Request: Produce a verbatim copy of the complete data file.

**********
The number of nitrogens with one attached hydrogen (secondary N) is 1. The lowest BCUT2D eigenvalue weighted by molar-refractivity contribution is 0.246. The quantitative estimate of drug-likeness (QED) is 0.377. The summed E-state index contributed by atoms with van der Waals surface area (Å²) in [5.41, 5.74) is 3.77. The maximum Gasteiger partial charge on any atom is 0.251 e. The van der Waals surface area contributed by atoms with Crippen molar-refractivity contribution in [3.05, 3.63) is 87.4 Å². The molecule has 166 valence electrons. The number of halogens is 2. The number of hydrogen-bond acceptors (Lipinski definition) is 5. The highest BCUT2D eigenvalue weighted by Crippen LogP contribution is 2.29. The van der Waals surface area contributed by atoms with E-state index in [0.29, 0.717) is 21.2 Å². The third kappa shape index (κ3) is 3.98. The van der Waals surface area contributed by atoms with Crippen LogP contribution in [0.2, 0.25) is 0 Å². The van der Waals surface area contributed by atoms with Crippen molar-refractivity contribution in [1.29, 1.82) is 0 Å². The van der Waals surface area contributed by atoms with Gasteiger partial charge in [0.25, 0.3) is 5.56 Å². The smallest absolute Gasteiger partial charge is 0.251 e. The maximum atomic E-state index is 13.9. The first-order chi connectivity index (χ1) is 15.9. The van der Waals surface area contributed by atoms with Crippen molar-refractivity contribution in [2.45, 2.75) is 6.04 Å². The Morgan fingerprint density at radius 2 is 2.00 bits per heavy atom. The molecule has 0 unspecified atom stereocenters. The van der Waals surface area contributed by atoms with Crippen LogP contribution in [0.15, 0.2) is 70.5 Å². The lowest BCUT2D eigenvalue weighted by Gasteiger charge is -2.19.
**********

The number of nitrogens with one attached hydrogen (secondary N) is 1. The lowest BCUT2D eigenvalue weighted by molar-refractivity contribution is 0.246. The quantitative estimate of drug-likeness (QED) is 0.377. The summed E-state index contributed by atoms with van der Waals surface area (Å²) in [5.41, 5.74) is 3.77. The maximum Gasteiger partial charge on any atom is 0.251 e. The van der Waals surface area contributed by atoms with Crippen molar-refractivity contribution in [3.05, 3.63) is 87.4 Å². The molecule has 166 valence electrons. The number of halogens is 2. The number of hydrogen-bond acceptors (Lipinski definition) is 5. The highest BCUT2D eigenvalue weighted by Crippen LogP contribution is 2.29. The van der Waals surface area contributed by atoms with E-state index in [0.29, 0.717) is 21.2 Å². The third kappa shape index (κ3) is 3.98. The van der Waals surface area contributed by atoms with Crippen LogP contribution in [0.2, 0.25) is 0 Å². The van der Waals surface area contributed by atoms with Crippen molar-refractivity contribution in [1.29, 1.82) is 0 Å². The van der Waals surface area contributed by atoms with Gasteiger partial charge in [0.25, 0.3) is 5.56 Å². The smallest absolute Gasteiger partial charge is 0.251 e. The maximum atomic E-state index is 13.9. The first-order chi connectivity index (χ1) is 15.9. The van der Waals surface area contributed by atoms with Crippen molar-refractivity contribution in [2.45, 2.75) is 6.04 Å². The Morgan fingerprint density at radius 2 is 2.00 bits per heavy atom. The molecule has 0 unspecified atom stereocenters. The van der Waals surface area contributed by atoms with Crippen LogP contribution in [0.15, 0.2) is 70.5 Å². The lowest BCUT2D eigenvalue weighted by Gasteiger charge is -2.19.